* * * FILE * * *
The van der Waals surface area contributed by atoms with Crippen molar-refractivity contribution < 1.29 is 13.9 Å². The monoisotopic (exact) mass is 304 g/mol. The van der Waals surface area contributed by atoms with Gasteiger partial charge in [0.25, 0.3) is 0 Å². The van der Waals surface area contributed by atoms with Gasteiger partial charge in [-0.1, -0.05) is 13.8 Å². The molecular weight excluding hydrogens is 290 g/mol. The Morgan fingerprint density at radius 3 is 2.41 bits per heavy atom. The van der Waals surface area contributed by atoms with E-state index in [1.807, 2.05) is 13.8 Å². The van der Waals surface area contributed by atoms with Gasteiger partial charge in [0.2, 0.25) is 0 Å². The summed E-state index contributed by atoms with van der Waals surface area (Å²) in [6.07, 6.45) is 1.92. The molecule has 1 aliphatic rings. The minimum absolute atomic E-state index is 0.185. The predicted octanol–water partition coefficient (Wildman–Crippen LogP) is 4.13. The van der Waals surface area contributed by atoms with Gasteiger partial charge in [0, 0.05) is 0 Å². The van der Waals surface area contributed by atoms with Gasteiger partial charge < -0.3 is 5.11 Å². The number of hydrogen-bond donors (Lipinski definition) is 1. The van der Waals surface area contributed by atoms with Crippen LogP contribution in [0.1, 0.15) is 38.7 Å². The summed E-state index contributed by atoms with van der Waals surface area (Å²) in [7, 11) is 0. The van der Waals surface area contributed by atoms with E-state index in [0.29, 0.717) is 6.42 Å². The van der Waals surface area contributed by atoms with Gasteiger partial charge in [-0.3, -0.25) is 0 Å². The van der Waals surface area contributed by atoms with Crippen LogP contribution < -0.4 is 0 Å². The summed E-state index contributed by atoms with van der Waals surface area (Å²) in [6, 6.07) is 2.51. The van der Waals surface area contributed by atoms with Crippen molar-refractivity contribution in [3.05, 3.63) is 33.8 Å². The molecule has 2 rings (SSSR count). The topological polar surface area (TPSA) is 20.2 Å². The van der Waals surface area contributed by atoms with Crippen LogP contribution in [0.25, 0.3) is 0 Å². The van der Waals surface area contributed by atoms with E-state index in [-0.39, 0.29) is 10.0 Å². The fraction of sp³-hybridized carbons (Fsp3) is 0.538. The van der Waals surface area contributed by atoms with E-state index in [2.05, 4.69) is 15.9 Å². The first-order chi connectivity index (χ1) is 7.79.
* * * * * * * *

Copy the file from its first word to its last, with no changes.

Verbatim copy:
The van der Waals surface area contributed by atoms with Crippen molar-refractivity contribution < 1.29 is 13.9 Å². The monoisotopic (exact) mass is 304 g/mol. The van der Waals surface area contributed by atoms with Gasteiger partial charge in [0.25, 0.3) is 0 Å². The van der Waals surface area contributed by atoms with Gasteiger partial charge in [-0.1, -0.05) is 13.8 Å². The molecular weight excluding hydrogens is 290 g/mol. The Morgan fingerprint density at radius 3 is 2.41 bits per heavy atom. The van der Waals surface area contributed by atoms with E-state index in [1.807, 2.05) is 13.8 Å². The van der Waals surface area contributed by atoms with Gasteiger partial charge in [0.2, 0.25) is 0 Å². The summed E-state index contributed by atoms with van der Waals surface area (Å²) in [6.07, 6.45) is 1.92. The molecule has 1 aliphatic rings. The minimum absolute atomic E-state index is 0.185. The predicted octanol–water partition coefficient (Wildman–Crippen LogP) is 4.13. The van der Waals surface area contributed by atoms with Gasteiger partial charge in [0, 0.05) is 0 Å². The van der Waals surface area contributed by atoms with Gasteiger partial charge < -0.3 is 5.11 Å². The number of hydrogen-bond donors (Lipinski definition) is 1. The van der Waals surface area contributed by atoms with Crippen LogP contribution in [0.1, 0.15) is 38.7 Å². The summed E-state index contributed by atoms with van der Waals surface area (Å²) in [7, 11) is 0. The van der Waals surface area contributed by atoms with E-state index in [0.29, 0.717) is 6.42 Å². The van der Waals surface area contributed by atoms with Gasteiger partial charge in [-0.3, -0.25) is 0 Å². The van der Waals surface area contributed by atoms with Crippen LogP contribution < -0.4 is 0 Å². The summed E-state index contributed by atoms with van der Waals surface area (Å²) in [6, 6.07) is 2.51. The van der Waals surface area contributed by atoms with Crippen molar-refractivity contribution in [3.05, 3.63) is 33.8 Å². The molecule has 2 rings (SSSR count). The topological polar surface area (TPSA) is 20.2 Å². The van der Waals surface area contributed by atoms with Crippen LogP contribution in [0.25, 0.3) is 0 Å². The van der Waals surface area contributed by atoms with E-state index in [-0.39, 0.29) is 10.0 Å². The fraction of sp³-hybridized carbons (Fsp3) is 0.538. The van der Waals surface area contributed by atoms with E-state index in [2.05, 4.69) is 15.9 Å². The first-order chi connectivity index (χ1) is 7.79.